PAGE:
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Archive for July, 2013|Monthly archive page

The Press Let the Pope Off Easy

In Blog on July 29, 2013 at 12:13 am

I am a Catholic, but even I thought that the coverage of Pope Francis’ visit to Brazil could have used a bit more hard-nosed journalism.

World Youth Day, occurring biennially, brings hundreds of thousands of young Catholics from all over the world to celebrate their faith and meet with their pope.  The fact that this event occurred in Brazil this year, early in the tenure of this new Latin American leader of Catholicism, gave the pope just the positive exposure that the Vatican PR machine must have hoped for.  Reporters like to cover events that are unpredictable, that evoke emotions, and that can be told with much drama.  In all aspects, the pope delivered. It didn’t hurt that the pope was visiting a country that had lost hundreds of thousands of Catholics, many to evangelical Christianity, adding a bit of political intrigue to the event.

There was nothing wrong about the chronicling of the pope’s dramatic  visit to Rio’s slums, and his eagerness to reach out to the poorest of the poor, or the millions flocking to hear him say Mass on the Copacabana beach.  

And the pope deserved praise for preaching social justice to a country that has been wracked by corruption and income inequality.  The pope is considered one of the world’s moral leaders, and his message of concern for the struggling and homeless, has been a powerful symbol of a new direction for the Church.  But that should not make him immune from scrutiny.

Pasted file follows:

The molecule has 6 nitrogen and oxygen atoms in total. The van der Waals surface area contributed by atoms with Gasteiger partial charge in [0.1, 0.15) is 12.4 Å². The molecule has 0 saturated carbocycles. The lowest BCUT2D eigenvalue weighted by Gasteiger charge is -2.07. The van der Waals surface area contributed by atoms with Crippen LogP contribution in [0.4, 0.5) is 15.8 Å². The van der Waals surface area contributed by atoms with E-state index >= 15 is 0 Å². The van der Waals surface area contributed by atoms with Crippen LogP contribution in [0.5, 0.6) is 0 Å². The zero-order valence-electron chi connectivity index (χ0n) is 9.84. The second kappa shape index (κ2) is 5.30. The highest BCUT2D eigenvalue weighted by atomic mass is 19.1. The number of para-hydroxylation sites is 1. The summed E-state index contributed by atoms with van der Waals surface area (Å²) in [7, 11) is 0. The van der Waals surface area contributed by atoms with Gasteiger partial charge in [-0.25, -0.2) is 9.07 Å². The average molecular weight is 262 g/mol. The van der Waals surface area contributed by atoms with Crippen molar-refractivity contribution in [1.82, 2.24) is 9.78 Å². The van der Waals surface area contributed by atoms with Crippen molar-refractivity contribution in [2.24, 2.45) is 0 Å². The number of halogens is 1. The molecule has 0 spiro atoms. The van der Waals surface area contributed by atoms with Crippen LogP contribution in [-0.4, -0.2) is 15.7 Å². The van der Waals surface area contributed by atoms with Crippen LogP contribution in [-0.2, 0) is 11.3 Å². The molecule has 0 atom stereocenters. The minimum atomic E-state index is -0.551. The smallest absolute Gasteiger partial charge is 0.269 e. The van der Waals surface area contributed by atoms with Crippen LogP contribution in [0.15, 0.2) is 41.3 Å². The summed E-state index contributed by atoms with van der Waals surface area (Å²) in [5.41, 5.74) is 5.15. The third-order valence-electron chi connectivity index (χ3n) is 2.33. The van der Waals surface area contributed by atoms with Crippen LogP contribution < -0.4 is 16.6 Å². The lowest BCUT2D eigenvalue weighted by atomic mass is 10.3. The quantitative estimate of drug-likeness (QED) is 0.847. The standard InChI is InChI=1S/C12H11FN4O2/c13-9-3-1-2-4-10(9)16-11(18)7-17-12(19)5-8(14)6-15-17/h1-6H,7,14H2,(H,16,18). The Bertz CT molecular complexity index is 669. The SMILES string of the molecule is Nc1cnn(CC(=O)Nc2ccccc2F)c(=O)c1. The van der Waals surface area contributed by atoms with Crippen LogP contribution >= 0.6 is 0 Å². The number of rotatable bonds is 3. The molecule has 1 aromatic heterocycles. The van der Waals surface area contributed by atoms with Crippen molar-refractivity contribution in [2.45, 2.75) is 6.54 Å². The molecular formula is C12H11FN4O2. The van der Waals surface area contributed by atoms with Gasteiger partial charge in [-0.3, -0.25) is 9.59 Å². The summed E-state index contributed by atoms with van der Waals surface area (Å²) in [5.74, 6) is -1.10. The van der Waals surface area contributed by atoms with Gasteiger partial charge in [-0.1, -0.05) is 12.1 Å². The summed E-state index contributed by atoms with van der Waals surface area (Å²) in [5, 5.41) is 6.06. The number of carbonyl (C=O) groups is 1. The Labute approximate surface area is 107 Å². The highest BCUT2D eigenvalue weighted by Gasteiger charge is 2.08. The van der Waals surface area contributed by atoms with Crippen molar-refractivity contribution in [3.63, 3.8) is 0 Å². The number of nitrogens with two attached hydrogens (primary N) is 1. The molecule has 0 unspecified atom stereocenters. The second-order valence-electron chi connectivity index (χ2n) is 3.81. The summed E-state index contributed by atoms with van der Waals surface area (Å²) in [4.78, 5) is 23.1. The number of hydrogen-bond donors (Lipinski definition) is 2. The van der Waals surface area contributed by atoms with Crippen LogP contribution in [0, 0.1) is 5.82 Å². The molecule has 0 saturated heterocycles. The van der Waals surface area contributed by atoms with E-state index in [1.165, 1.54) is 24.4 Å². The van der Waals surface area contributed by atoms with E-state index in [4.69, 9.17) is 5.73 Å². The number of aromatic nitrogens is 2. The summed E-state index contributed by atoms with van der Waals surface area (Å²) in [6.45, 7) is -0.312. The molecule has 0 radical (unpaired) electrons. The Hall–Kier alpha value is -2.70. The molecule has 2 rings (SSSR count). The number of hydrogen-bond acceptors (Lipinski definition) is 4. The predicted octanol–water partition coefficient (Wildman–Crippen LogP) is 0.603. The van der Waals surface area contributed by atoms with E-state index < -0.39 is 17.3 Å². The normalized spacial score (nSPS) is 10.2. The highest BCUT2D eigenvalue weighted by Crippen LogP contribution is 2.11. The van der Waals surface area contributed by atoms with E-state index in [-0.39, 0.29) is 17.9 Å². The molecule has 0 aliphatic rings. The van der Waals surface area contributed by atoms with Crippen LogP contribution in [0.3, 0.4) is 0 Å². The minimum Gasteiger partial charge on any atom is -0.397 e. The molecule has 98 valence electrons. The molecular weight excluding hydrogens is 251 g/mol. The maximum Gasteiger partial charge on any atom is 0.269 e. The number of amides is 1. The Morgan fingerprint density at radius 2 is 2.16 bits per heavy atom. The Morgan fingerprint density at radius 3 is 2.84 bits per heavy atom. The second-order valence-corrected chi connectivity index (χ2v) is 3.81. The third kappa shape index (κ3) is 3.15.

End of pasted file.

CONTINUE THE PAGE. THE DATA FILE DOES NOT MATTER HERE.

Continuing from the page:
Many reporters seemed reluctant to criticize his decision to reject a pope-mobile and to open the windows of his Fiat sedan as it was mobbed by a crowd as crazy as a bunch of girls at a Justin Bieber concert. Indeed, the Associated Press enthused that this reckless conduct was a powerful symbol of recapturing “the dynamism” of the Church and going out into the streets. To its credit, The Wall Street Journal raised concerns about the pope’s decision to flaunt security protocols. But generally, the media was ready to blame everyone but the pope for the security problems, and focused more on the pope’s lack of fear than his heedlessness.

Again it isn’t that all aspects of the pope’s trip, including its roughly $50 million cost to the Brazilian government, weren’t covered.  It is just that they were asides. And protests from Brazilians about the costs certainly didn’t dominate coverage. For example, CBS’s Dean Reynolds did do a morning news report that included footage of the protests, but that story didn’t appear to make it to the nightly newscast: